Other Names for this Disease
- Premolar aplasia, hyperhidrosis, and canities prematura
- PHC syndrome
See Disclaimer regarding information on this site. Some links on this page may take you to organizations outside of the National Institutes of Health.
ectodermal dysplasia. Signs and symptoms include premolar aplasia (when the premolars fail to develop); excessive sweating (hyperhidrosis); and premature graying of the hair. Other features that have been reported in only one person include a narrow palate (roof of the mouth); hypoplastic (underdeveloped) nails; eyebrow anomalies; a unilateral simian crease; and poorly formed dermatoglyphics (skin patterns on the hands and feet). Book syndrome is inherited in an autosomal dominant manner.Book syndrome is a very rare type of
Last updated: 7/14/2014
- Book syndrome. Orphanet. October, 2013; http://www.orpha.net/consor/cgi-bin/OC_Exp.php?lng=en&Expert=1262. Accessed 7/10/2014.
- DermNet NZ is an online resource about skin diseases developed by the New Zealand Dermatological Society Incorporated. DermNet NZ provides information about this condition.
- The National Organization for Rare Disorders (NORD) is a federation of more than 130 nonprofit voluntary health organizations serving people with rare disorders. Click on the link to view information on this topic.
- The Monarch Initiative brings together data about this condition from humans and other species to help physicians and biomedical researchers. Monarch’s tools are designed to make it easier to compare the signs and symptoms (phenotypes) of different diseases and discover common features. This initiative is a collaboration between several academic institutions across the world and is funded by the National Institutes of Health. Visit the website to explore the biology of this condition.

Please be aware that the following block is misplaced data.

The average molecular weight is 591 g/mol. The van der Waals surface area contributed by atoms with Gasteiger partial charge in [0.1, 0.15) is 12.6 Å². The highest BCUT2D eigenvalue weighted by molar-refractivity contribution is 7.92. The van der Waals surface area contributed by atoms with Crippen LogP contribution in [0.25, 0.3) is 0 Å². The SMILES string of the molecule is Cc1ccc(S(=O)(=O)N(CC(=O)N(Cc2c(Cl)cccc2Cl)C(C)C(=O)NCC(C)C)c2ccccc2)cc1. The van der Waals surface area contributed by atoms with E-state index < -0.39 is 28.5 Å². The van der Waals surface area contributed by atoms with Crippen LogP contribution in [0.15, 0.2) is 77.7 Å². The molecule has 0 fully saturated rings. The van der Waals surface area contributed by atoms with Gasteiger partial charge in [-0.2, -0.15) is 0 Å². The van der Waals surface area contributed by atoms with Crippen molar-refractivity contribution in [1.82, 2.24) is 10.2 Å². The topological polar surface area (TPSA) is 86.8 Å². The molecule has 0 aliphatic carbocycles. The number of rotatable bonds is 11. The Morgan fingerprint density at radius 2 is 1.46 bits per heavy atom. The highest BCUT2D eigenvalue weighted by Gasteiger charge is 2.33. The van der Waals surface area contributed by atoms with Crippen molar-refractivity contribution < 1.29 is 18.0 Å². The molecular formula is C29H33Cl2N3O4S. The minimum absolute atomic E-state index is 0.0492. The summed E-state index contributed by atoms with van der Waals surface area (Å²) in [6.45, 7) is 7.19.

- Online Mendelian Inheritance in Man (OMIM) is a catalog of human genes and genetic disorders. Each entry has a summary of related medical articles. It is meant for health care professionals and researchers. OMIM is maintained by Johns Hopkins University School of Medicine.
- Orphanet is a European reference portal for information on rare diseases and orphan drugs. Access to this database is free of charge.
- PubMed is a searchable database of medical literature and lists journal articles that discuss Book syndrome. Click on the link to view a sample search on this topic.